Let's start with a simple marketplace snapshot breakdown (taken on Jan 9 2014). There are 44755 instances available across the entire EC2 RI Marketplace. That feels big ! Unfortunately, most of these are Amazon's own listings - for each (region, platform, instance type, availability zone, term, offering type), Amazon puts up their own "virtual" unlimited-quantity listing on the marketplace. So these don't really count ... and there are 44552 of them. Once we scrub that out, we come up with a much smaller number - only 203 listings on the marketplace. Now that doesn't necessary mean there are only 203 actual EC2 instances available, as some of these listings might be for quantities greater than one (AWS API doesn't provide that info). However, browsing around EC2 console, it is easy to see that the number of instances per listing is rarely greater than 10 (usually it's more like 1-2). So, quite a small number overall, way lower even then even just the number of different unique instance types.
Let's create a simple breakdown of instance types available for sale right now:
|Linux/UNIX, Linux/UNIX (Amazon VPC)||125 (61.5%)|
|Windows, Windows (Amazon VPC)||52 (25.6%)|
|Linux/misc (RHEL, SUSE)||12 (5.9%)|
|Windows/misc (SQL Server standard/web)||14 (6.8%)|
|Heavy Utilization||124 (61.0%)|
|Medium Utilization||42 (20.6%)|
|Light Utilization||37 (18.2%)|
The most popular combo seems to be (Linux, Heavy Utilization) in us-east (30 listings) and us-west (41 listings). So if you're looking at buying such reservations, you might be in luck. If you're looking at selling ... keep reading.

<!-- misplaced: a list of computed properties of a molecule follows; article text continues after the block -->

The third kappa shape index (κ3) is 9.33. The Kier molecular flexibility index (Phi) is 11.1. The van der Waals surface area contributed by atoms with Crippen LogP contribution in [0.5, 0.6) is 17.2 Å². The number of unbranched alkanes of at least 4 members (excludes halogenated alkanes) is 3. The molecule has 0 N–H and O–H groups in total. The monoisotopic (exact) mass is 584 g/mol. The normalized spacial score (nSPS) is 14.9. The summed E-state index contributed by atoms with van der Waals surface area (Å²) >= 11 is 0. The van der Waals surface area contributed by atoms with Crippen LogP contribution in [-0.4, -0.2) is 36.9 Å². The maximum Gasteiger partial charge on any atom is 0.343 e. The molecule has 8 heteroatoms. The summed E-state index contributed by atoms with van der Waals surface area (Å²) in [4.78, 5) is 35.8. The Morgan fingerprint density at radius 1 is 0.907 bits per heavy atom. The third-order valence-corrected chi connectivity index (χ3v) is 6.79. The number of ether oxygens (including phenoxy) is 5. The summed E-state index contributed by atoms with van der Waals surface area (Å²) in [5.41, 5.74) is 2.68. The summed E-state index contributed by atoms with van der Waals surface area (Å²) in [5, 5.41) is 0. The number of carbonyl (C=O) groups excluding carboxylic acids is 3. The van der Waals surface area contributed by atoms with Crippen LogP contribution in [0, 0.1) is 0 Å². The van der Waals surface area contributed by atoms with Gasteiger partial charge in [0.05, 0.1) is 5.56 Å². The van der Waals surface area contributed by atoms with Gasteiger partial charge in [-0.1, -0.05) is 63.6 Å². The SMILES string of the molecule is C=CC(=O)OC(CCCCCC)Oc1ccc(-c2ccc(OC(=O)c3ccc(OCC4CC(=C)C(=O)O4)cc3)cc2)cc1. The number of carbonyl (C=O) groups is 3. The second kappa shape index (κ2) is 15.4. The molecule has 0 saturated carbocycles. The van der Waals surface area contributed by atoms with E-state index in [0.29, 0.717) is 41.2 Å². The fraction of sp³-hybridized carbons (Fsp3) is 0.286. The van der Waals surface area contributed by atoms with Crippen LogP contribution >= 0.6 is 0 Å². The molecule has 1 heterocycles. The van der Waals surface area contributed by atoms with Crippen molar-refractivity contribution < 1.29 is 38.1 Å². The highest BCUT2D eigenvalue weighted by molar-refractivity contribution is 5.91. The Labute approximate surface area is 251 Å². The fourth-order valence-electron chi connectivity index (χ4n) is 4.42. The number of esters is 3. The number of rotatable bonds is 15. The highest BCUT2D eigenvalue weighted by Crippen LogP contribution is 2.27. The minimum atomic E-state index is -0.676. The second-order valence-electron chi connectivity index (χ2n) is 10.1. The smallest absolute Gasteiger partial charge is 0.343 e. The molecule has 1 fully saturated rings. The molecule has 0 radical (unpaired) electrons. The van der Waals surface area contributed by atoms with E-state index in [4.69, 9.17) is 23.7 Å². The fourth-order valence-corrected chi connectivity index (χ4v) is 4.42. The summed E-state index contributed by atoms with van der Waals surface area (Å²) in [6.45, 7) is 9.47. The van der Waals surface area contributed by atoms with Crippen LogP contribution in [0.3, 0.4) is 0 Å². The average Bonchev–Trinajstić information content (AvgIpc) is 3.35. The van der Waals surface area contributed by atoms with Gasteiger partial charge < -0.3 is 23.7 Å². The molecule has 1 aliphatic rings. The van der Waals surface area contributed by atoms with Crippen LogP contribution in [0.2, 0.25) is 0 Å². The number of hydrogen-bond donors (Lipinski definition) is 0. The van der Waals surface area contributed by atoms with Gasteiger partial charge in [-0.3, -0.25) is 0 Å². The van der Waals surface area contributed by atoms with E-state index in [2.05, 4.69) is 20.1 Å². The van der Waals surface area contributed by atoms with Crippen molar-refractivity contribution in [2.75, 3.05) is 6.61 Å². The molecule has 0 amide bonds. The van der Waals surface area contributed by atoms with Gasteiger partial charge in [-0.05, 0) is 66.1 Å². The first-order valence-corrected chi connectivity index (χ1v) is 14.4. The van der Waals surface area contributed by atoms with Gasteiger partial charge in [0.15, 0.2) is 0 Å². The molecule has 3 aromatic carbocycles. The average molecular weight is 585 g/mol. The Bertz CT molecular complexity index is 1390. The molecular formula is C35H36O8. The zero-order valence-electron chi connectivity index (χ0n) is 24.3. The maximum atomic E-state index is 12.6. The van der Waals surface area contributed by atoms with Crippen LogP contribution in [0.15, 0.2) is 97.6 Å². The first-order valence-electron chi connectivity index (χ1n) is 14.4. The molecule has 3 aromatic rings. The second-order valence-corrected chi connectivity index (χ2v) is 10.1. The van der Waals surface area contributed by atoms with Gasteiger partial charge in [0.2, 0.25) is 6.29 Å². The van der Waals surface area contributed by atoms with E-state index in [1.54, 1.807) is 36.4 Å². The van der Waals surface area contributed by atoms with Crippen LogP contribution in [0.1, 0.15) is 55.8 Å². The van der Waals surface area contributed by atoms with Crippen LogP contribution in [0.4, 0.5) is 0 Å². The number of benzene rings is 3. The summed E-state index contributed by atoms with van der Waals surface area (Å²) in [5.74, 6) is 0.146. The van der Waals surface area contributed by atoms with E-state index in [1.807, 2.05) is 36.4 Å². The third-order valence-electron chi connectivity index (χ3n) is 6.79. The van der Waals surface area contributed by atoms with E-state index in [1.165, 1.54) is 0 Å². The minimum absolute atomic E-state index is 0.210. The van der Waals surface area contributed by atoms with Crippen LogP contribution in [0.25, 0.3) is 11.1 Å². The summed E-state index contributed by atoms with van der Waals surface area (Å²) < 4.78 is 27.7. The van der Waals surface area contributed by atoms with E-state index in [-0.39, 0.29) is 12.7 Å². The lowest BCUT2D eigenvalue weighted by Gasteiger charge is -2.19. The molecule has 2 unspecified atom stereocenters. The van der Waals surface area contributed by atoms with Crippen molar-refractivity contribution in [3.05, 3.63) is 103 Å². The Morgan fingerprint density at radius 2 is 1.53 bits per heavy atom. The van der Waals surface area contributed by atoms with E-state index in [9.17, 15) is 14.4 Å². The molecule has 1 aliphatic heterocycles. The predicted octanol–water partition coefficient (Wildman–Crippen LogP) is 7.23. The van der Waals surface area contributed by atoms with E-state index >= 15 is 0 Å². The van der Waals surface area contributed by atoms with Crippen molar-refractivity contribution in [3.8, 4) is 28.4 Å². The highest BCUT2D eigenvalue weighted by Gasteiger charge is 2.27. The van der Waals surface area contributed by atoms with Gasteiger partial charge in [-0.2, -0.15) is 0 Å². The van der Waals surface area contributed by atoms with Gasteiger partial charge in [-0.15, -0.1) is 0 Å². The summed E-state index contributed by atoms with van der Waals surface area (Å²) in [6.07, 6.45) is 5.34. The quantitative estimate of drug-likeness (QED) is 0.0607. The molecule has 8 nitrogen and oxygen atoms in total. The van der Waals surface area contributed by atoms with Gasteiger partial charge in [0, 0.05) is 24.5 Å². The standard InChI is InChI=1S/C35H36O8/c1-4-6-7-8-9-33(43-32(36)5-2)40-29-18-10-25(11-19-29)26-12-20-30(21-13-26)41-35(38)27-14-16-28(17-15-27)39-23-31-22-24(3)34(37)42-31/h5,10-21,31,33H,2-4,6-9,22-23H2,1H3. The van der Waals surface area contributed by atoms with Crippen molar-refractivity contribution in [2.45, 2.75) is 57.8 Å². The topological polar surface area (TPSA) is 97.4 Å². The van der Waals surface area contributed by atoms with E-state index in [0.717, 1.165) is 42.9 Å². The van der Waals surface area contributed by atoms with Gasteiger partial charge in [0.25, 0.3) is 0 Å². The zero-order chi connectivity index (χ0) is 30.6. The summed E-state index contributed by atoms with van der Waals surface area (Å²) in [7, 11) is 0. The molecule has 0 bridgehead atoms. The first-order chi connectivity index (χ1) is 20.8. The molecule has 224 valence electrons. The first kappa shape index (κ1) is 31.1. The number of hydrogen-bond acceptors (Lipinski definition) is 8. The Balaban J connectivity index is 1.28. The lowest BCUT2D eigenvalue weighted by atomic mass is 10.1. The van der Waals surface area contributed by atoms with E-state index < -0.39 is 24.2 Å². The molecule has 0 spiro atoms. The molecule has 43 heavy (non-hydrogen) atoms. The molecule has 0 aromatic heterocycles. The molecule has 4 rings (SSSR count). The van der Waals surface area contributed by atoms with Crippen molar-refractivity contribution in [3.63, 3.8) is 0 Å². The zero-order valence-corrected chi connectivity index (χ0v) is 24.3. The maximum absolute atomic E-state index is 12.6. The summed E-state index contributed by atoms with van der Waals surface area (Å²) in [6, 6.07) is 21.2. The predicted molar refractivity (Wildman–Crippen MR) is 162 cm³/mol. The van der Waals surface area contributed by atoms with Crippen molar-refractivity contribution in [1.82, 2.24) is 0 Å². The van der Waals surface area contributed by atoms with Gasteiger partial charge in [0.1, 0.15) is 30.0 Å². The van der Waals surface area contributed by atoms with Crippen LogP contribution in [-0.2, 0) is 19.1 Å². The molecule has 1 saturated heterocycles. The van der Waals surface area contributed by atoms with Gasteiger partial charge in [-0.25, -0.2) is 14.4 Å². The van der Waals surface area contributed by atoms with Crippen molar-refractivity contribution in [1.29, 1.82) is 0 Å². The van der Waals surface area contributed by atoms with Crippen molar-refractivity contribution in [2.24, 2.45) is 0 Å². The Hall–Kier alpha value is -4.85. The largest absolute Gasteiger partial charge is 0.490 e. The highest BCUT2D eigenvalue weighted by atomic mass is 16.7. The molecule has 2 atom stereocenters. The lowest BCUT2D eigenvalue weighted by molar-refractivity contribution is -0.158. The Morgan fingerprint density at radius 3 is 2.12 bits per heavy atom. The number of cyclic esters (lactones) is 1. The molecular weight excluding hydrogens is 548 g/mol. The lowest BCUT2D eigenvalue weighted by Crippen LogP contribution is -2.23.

45-day Marketplace Dynamics
We now go back in time and analyze dataset consisting of 45-days worth of hourly snapshots of RI Marketplace, taken between Nov 28 2013 and Jan 9 2014. We plot number of instances available on the marketplace for each different breakdown:
We definitely see some, albeit relatively small action taking place. Occasional large dips & bounce-backs seem to be caused by someone taking a batch of instances off the market (in order to change the price, etc.) and returning them back on shortly afterwards. These we will ignore, but otherwise we'll assume that when instance disappears from the market, it has been sold.
With this assumption, we can plot the number of instances being sold vs. number of new instances entering the market throughout the given 45-day interval:
With this, we can now address the key question - how long does it take to sell an instance ? In order to determine that, we use simple Kaplan-Meier estimator, with event of interest representing the sale of an instance (listing disappearing from the market) and censoring defined in a standard manner (instance not being sold at the end of observed interval). Plot of obtained survival function estimates is shown in the following figure:
We can also estimate survival rate as a function of offering type (High, Medium, Low Utilization):
We notice that there is a significant difference between survival rates of different instance types, with Heavy Utilization having the lowest median time (14 days) and Medium Utilization the highest (19 days).
From given survival function estimates, we see that the median time-to-sell (for instances that eventually do sell) is 15.5 days and censoring ratio is quite high (30%). A very simple takeaway from this is - if you're planning on selling unused RI's, consider yourself lucky if you manage to find a buyer in less than a couple of weeks (in practice - anything less then a month is great). And if you're not selling something relatively popular (say, not a Linux/Unix in US east-west), it is highly likely that your unused reservations will expire before someone that needs them shows up.
Ironically, there probably are a lot of people that would benefit from reservations you don't need (and can't sell), but unfortunately AWS does not allow direct transfer of RIs between accounts. Not even for free. If this was to change, there would at least be an opportunity for over-the-counter deals (that is how illiquid assets are traded anyway), which might steer the marketplace in the right direction and make good things happen.
Until then, better think twice before going on a crazy RI shopping spree.